[00:22:37] Josh: so basically he was able to kind of transition right over ask a couple more engaging questions and then close out the deal at the end and, and get them to sign up for their platform.

a really unique way of using ai, I think. 

[00:22:51] Kai: thanks for sharing that story, Josh, and sharing that recording. I think it really speaks to the power of AI and really it's potential of it. Um, I think that's one of the biggest reasons why we here at Red Sky have been really forefront.

Of trying to learn this technology, learning how we could best use it, how we can serve our customers who are, you know, building up their own business, you know, how can they use AI in their business. Um, it just opens the doors to so many different possibilities. 

[00:23:19] Josh: Absolutely. I a hundred percent agree with that and we, obviously there's the AI portion of it, but there's the human element to that. In Red Sky Engineering, we believe we have a great process for leading people through that. That's just the AI bots I don't think are there yet. And so we have, you know, the human touch that'll actually go out and extract from you and help you build the product that's perfect for you.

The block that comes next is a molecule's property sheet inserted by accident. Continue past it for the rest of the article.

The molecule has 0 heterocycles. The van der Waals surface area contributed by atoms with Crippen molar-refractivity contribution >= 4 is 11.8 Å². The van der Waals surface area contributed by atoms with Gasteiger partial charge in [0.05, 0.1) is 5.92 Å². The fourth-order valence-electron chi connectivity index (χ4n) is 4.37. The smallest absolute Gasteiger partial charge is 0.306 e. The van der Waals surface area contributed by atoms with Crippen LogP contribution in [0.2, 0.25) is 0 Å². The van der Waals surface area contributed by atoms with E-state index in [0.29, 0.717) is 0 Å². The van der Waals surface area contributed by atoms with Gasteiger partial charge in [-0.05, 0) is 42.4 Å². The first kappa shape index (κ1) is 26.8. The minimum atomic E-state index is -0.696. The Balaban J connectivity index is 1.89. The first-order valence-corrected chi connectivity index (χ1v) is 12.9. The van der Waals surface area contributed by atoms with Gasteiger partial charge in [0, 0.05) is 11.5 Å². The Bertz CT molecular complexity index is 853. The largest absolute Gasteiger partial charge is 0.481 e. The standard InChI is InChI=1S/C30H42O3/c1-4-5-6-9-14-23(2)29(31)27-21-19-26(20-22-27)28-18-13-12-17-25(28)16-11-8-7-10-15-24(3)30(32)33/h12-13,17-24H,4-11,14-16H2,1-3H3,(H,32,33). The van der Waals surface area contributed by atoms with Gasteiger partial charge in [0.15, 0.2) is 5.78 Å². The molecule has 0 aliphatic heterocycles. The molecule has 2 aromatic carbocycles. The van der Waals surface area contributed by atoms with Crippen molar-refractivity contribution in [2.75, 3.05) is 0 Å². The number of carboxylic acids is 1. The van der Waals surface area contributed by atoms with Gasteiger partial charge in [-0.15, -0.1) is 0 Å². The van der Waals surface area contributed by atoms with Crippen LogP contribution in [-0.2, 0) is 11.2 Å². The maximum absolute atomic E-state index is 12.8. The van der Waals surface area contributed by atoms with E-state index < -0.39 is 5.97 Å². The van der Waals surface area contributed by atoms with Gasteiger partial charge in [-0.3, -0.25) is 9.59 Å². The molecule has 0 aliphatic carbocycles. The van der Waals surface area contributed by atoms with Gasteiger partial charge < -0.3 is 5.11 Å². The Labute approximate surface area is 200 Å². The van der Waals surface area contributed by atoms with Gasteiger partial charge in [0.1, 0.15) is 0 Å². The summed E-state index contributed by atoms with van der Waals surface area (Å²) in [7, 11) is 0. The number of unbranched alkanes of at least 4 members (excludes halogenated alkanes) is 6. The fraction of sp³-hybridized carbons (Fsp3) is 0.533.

Well, thank you for listening to our story and we'll be back next week with more stories, personal experiences, and advice on running a dev shop. Thanks, Kai. 

[00:23:51] Kai: Thanks, Josh.